The third and concluding part of our blog to undercover the best ever film directors continues with David Cronenberg. So far, our list includes mainly American filmmakers and the dominance of Hollywood probably is responsible for this. However, we have also seen that countries such as Iran and Japan have also great directors that are making fabulous films. Great Britain should also not be underrated and in this blog, we also take a look at the work of Terence Davies.
David Cronenberg has been making films for over forty years and today his method of film direction is still cutting edge. He came to the world’s attention in 1996 with Crash, the unusual topic of people getting sexual gratification from car crashes stunned audiences around the world. Another of Cronenberg’s massive successes was eXistenZ which is a movie about a virtual reality game that inspires a fan to attempt to kill its creator. In parts it was a dark film that explored the implications of creating virtual worlds.
The first British film director to make it on our list is Terence Davies, his films are bold and he has a reputation for being highly uncompromising, but he also makes films that are ironic and have great cinematic vision. Among his works are the movies Distant Voices, The Long Day Closes and Still Lives. Although more recently the output of Terence Davies has not been good this is not because of his obvious talent and more a case of the film industry today being highly cut-throat. However, The House of Mirth has kept him on the cinematic world stage and proves just how great at directing Davies actually is.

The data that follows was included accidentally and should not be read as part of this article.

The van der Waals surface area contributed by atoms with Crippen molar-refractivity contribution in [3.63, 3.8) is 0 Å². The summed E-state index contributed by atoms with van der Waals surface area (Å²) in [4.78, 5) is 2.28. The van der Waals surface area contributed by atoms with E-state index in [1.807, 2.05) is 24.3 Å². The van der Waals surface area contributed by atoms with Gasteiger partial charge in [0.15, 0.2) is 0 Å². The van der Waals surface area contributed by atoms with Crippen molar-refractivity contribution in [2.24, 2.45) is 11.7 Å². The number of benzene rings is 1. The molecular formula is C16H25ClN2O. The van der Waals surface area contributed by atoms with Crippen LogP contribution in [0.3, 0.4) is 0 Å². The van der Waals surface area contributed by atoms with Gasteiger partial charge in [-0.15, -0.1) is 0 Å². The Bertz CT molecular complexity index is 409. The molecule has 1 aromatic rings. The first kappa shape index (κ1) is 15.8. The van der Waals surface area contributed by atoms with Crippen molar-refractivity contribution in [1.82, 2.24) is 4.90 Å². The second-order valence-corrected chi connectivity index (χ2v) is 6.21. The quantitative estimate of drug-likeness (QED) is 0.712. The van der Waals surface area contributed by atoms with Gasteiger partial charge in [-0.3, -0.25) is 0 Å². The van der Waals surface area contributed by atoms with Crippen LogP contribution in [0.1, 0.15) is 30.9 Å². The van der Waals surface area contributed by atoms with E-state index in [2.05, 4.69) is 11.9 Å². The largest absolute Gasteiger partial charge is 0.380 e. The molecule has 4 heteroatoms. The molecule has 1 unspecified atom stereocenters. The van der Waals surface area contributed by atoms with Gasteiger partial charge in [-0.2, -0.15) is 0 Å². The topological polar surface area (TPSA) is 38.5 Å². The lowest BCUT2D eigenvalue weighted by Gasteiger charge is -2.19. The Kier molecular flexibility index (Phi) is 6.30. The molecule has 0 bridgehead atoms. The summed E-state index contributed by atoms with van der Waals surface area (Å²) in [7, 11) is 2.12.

It is pretty much recognized that the world of film directing is pretty much a male dominated environment. But Lynne Ramsey upsets the apple cart as she is the first female director that we have highlighted in our blog. Her film Ratcatcher is a sensitive expose of the binman strikes in Glasgow in the 1970’s and tells the emotional tale of the accidental death of a young teenager. Her second and highly acclaimed film was Morvern Callar which has become almost a modern-day classic. Also set in Glasgow, the film starts with the suicide of the heroine’s boyfriend who invents incredible stories up about his disappearance.
Bela Tarr has announced himself on the world cinema scene with a loud shout. The talented Hungarian director was almost unheard of a couple of years ago and his work was mostly obscure. But today there have been comparisons drawn with him and the legendary Andrei Tarkovsky.
Tarr’s direction is in the most filmed in long, ponderous and slow single takes with one camera. And his most successful movies to date are Werckmeister Harmonies and Satantango. A great deal of his work has achieved a cult following which has catapulted Tarr into the spotlight, and a popular director to show at world film festivals. We close our look into the world of film directors with Bela Tarr and there is no doubt that their work will be forever the legacy of their great skill.